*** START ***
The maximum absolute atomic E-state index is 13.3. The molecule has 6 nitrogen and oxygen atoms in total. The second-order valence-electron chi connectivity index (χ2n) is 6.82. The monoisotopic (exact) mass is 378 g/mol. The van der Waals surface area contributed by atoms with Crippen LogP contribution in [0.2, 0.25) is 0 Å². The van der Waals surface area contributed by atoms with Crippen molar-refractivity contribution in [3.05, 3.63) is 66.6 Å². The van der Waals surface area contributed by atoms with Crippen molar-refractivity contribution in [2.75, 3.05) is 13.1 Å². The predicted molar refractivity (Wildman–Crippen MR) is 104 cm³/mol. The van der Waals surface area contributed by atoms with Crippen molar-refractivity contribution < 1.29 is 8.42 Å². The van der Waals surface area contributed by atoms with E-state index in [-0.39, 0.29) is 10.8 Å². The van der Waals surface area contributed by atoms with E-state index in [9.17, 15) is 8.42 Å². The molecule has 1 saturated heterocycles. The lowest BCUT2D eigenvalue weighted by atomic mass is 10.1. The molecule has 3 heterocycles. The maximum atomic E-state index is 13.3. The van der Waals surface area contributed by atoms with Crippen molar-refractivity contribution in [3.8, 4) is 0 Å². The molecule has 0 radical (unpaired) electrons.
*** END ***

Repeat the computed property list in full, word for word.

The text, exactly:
The maximum absolute atomic E-state index is 13.3. The molecule has 6 nitrogen and oxygen atoms in total. The second-order valence-electron chi connectivity index (χ2n) is 6.82. The monoisotopic (exact) mass is 378 g/mol. The van der Waals surface area contributed by atoms with Crippen LogP contribution in [0.2, 0.25) is 0 Å². The van der Waals surface area contributed by atoms with Crippen molar-refractivity contribution in [3.05, 3.63) is 66.6 Å². The van der Waals surface area contributed by atoms with Crippen molar-refractivity contribution in [2.75, 3.05) is 13.1 Å². The predicted molar refractivity (Wildman–Crippen MR) is 104 cm³/mol. The van der Waals surface area contributed by atoms with Crippen molar-refractivity contribution < 1.29 is 8.42 Å². The van der Waals surface area contributed by atoms with E-state index in [-0.39, 0.29) is 10.8 Å². The van der Waals surface area contributed by atoms with E-state index in [9.17, 15) is 8.42 Å². The molecule has 1 saturated heterocycles. The lowest BCUT2D eigenvalue weighted by atomic mass is 10.1. The molecule has 3 heterocycles. The maximum atomic E-state index is 13.3. The van der Waals surface area contributed by atoms with Crippen molar-refractivity contribution in [3.8, 4) is 0 Å². The molecule has 0 radical (unpaired) electrons.